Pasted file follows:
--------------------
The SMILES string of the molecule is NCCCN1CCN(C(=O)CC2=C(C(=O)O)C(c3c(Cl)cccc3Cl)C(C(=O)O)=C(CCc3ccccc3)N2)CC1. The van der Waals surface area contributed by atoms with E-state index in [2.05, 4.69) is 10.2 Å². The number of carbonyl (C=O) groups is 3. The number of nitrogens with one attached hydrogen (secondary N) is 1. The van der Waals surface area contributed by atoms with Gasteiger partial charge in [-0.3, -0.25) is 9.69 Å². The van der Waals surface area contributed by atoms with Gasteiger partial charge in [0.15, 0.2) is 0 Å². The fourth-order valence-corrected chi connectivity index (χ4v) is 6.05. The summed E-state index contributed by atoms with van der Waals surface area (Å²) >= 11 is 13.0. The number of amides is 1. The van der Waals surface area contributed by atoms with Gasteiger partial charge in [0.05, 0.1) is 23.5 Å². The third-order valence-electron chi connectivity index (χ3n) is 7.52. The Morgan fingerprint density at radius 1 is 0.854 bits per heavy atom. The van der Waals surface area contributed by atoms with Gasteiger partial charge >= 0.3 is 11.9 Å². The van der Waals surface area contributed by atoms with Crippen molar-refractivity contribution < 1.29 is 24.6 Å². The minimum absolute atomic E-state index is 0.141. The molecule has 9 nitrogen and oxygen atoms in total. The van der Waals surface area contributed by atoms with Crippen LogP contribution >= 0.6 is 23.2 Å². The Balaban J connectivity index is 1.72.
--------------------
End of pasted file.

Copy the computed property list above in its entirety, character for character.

The SMILES string of the molecule is NCCCN1CCN(C(=O)CC2=C(C(=O)O)C(c3c(Cl)cccc3Cl)C(C(=O)O)=C(CCc3ccccc3)N2)CC1. The van der Waals surface area contributed by atoms with E-state index in [2.05, 4.69) is 10.2 Å². The number of carbonyl (C=O) groups is 3. The number of nitrogens with one attached hydrogen (secondary N) is 1. The van der Waals surface area contributed by atoms with Gasteiger partial charge in [-0.3, -0.25) is 9.69 Å². The van der Waals surface area contributed by atoms with Gasteiger partial charge in [0.15, 0.2) is 0 Å². The fourth-order valence-corrected chi connectivity index (χ4v) is 6.05. The summed E-state index contributed by atoms with van der Waals surface area (Å²) >= 11 is 13.0. The number of amides is 1. The van der Waals surface area contributed by atoms with Gasteiger partial charge in [0.05, 0.1) is 23.5 Å². The third-order valence-electron chi connectivity index (χ3n) is 7.52. The Morgan fingerprint density at radius 1 is 0.854 bits per heavy atom. The van der Waals surface area contributed by atoms with Gasteiger partial charge >= 0.3 is 11.9 Å². The van der Waals surface area contributed by atoms with Crippen molar-refractivity contribution < 1.29 is 24.6 Å². The minimum absolute atomic E-state index is 0.141. The molecule has 9 nitrogen and oxygen atoms in total. The van der Waals surface area contributed by atoms with Crippen LogP contribution >= 0.6 is 23.2 Å². The Balaban J connectivity index is 1.72.